I am an avid list maker and have been since I was an adult cognizant of the disorder of things. Roget was famous for his own beyond the synonyms he is eponymously associated with. I’ve always gotten a lot of pleasure from jazz, espresso, literature and numerous other creature comforts, so I decided to compile a list of Things That Separate Us From the Animals:
- Jazz–I would mention Henry Threadgill and David Gibson here, current jazz composers.
- James Franco–His directing of Cormac McCarthy’s Child of God alone would make the list, but his recent acting in Wim Wenders’ Every Thing Will Be Fine just enhances his presence here.
- Second-hand bookstores–Most of my life has been spent in these, The Strand in Manhattan, Powell’s in Portland and Downtown Books & News in Asheville being my favorites.
- The Trumpet–Kind of a beautiful instrument to play and even draw. I’ve never seen a raccoon hit a home run, for example.
- Baseball–Short stop? Come on. The animals definitely don’t have this.
- Tricycle Magazine–Buddhist mag that comes out quarterly.
- The French Press–Lately have been putting dark roast Mate in here.
- The Sunday New York Times Magazine Puzzle Section–Used to only have the Crossword but now with two KenKen puzzles and numerous other treats like Skyscrapers, my whole day is consumed with them.
- Orbit DVD in West Asheville
- Espresso Machine–I’m fond of my Capresso.
- Tiffany Pen
I had kind of a funny experience with modeling in New York City. First, let me explain that I didn’t set out to become a model, nor did I evolve into one either. It started when I was at Ruby’s in Rye, New York, and a fellow told me I should contact his agent on Park Avenue. So I did and ended up getting calls for go-sees for the next five years. I would train down from Greenwich, Connecticut, to Grand Central, travel all over Manhattan, and spend a few minutes saying some inane lines for egg commercials or Vaseline ads. Sometimes, they just took my photo. One time, a young woman working at one of the auditions said to me, “You know, like, you’re here for your hair.” When I first started to model, I didn’t realize that print and commercial modeling was less about runway and fashion and more about filling up bank advertisements with smiling people. Mark Roddenberry ended up taking photos of me in Manhattan and up in Shelton, CT. Before that shoot, I had a ponytail and cut it off leaving a big hole in the back of my head. The result was that the top of my hair became sort of a blond pompom poof, apparently much in demand because my agent loved the photos for my comp card. At the Vaseline go-see, I was asked to strip to my underwear. A man behind a table with two people flanking him said to me, “You know . . . you’re gonna have to shave your chest if you get this job.” For me it was a fun excuse to travel to the city, after which I went to the Frick or the Met or the Whitney or MOMA. Or to a film. Then trained back to CT. I was called in for request go-sees for a lot of big companies. No one ever called me back. Except for once. For my one actual job I was cast in an Internet Microsoft commercial. A costume designer called me to work out the shoot. I prepped my lines for several days. The night before the shoot, my agent contacted me and said it had been aborted. I was still paid $1000. So the only job I ever received money for during my brief New York City modeling career was for something that never happened. I wish I had more jobs like that.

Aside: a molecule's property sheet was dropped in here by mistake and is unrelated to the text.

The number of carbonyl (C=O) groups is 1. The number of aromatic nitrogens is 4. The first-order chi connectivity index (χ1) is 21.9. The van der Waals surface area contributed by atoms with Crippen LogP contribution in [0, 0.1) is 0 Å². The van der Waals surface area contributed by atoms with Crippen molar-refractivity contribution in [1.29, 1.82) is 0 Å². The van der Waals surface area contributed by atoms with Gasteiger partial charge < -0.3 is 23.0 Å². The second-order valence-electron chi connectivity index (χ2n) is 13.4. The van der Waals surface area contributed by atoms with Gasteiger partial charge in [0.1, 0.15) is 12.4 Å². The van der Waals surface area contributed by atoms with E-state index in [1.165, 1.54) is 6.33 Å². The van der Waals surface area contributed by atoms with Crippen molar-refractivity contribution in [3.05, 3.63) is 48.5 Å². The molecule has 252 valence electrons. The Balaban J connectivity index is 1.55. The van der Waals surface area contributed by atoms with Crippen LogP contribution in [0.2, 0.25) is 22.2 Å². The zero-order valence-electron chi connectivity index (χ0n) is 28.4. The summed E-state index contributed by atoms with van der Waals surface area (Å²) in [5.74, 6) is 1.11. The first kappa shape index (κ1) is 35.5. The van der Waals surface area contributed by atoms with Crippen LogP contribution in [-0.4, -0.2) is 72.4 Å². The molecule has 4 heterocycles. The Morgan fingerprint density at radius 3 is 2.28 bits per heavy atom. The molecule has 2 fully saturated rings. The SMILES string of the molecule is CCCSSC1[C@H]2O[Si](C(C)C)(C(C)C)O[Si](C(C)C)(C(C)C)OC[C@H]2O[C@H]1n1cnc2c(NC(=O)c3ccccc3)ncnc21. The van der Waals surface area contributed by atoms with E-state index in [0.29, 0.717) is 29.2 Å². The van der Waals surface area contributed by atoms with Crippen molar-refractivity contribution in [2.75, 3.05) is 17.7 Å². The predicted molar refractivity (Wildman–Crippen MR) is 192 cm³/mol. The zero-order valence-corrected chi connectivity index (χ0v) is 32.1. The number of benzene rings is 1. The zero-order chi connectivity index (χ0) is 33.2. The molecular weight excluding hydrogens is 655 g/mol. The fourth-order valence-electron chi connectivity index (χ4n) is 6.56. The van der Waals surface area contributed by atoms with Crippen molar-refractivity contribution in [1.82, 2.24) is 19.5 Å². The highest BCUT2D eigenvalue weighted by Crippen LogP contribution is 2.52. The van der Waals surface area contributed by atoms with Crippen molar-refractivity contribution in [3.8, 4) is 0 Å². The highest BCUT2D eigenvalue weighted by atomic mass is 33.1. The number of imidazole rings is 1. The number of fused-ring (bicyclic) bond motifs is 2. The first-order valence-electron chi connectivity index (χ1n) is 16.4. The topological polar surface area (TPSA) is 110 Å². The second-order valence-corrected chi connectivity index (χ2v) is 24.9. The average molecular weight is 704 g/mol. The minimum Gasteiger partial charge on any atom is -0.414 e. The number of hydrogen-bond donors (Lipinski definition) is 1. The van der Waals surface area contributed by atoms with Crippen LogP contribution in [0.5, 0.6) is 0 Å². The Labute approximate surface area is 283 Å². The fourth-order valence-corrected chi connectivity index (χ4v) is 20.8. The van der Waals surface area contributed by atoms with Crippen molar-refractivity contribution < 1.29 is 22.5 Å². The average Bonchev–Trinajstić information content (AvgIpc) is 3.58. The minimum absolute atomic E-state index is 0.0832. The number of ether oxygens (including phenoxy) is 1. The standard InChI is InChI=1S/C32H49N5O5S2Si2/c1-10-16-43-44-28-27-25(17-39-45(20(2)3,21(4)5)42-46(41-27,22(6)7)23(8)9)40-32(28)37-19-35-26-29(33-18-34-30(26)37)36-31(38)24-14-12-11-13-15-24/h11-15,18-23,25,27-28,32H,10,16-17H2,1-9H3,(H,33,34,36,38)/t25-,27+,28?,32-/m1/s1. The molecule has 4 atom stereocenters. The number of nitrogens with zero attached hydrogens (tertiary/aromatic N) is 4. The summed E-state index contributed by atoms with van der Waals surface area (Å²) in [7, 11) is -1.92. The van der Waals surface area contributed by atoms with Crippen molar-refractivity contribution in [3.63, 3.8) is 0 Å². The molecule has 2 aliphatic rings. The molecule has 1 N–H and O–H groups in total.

After teaching essay composition college courses for the last 25 years around the country, I have found that this teaching can ruin my own fiction, if I’m not careful. I currently am finishing up my latest novel, Too Late to the City, my 9/11 book. And I found something quite intriguing during the process. Stuck on page 50 for six months, then on page 100 for another four months, I decided to break paragraphs into sentences and to create more chapters. In adding this white space to the novel, I also learned that I had been too essayistic in my prose, relying on complete sentences, no run-ons or fragments, when many creative books out there ignore the rules altogether. So I decided to ignore the rules a bit and it gave the book breathing room. I wrote naughty fragments. Oooooo. In the end it was seismic shift in my own style and the novel became better as a result. I started by unpacking it at page 140 and realized I had stuffed a 250-page book into 140 pages. The result was a return to an actual style that wasn’t teacherly anymore. But after grading freshman intro essays all the time, the use of the fragment became anathema for even my own work. It’s good to separate teaching writing from writing writing. Naughty fragments. Need to write more of them.